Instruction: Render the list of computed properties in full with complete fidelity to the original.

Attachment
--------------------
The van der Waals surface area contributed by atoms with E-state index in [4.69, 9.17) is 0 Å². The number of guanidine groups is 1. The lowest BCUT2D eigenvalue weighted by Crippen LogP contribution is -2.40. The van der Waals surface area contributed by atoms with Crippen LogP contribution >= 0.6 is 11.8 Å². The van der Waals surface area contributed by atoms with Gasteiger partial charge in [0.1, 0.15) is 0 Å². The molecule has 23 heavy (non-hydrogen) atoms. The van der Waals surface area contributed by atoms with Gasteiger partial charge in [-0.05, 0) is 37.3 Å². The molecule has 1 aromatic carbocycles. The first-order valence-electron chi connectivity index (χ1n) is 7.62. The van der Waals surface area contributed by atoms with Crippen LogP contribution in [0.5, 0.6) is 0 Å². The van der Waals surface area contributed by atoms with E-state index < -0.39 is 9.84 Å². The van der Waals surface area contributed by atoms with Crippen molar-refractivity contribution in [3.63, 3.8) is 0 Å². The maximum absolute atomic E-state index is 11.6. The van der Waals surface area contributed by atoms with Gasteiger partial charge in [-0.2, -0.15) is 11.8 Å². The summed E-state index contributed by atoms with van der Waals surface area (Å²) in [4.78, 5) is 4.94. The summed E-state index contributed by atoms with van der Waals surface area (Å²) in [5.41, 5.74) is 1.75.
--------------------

The van der Waals surface area contributed by atoms with E-state index in [4.69, 9.17) is 0 Å². The number of guanidine groups is 1. The lowest BCUT2D eigenvalue weighted by Crippen LogP contribution is -2.40. The van der Waals surface area contributed by atoms with Crippen LogP contribution >= 0.6 is 11.8 Å². The van der Waals surface area contributed by atoms with Gasteiger partial charge in [0.1, 0.15) is 0 Å². The molecule has 23 heavy (non-hydrogen) atoms. The van der Waals surface area contributed by atoms with Gasteiger partial charge in [-0.05, 0) is 37.3 Å². The molecule has 1 aromatic carbocycles. The first-order valence-electron chi connectivity index (χ1n) is 7.62. The van der Waals surface area contributed by atoms with Crippen LogP contribution in [0.5, 0.6) is 0 Å². The van der Waals surface area contributed by atoms with E-state index < -0.39 is 9.84 Å². The van der Waals surface area contributed by atoms with Crippen molar-refractivity contribution in [3.63, 3.8) is 0 Å². The maximum absolute atomic E-state index is 11.6. The van der Waals surface area contributed by atoms with Gasteiger partial charge in [-0.2, -0.15) is 11.8 Å². The summed E-state index contributed by atoms with van der Waals surface area (Å²) in [4.78, 5) is 4.94. The summed E-state index contributed by atoms with van der Waals surface area (Å²) in [5.41, 5.74) is 1.75.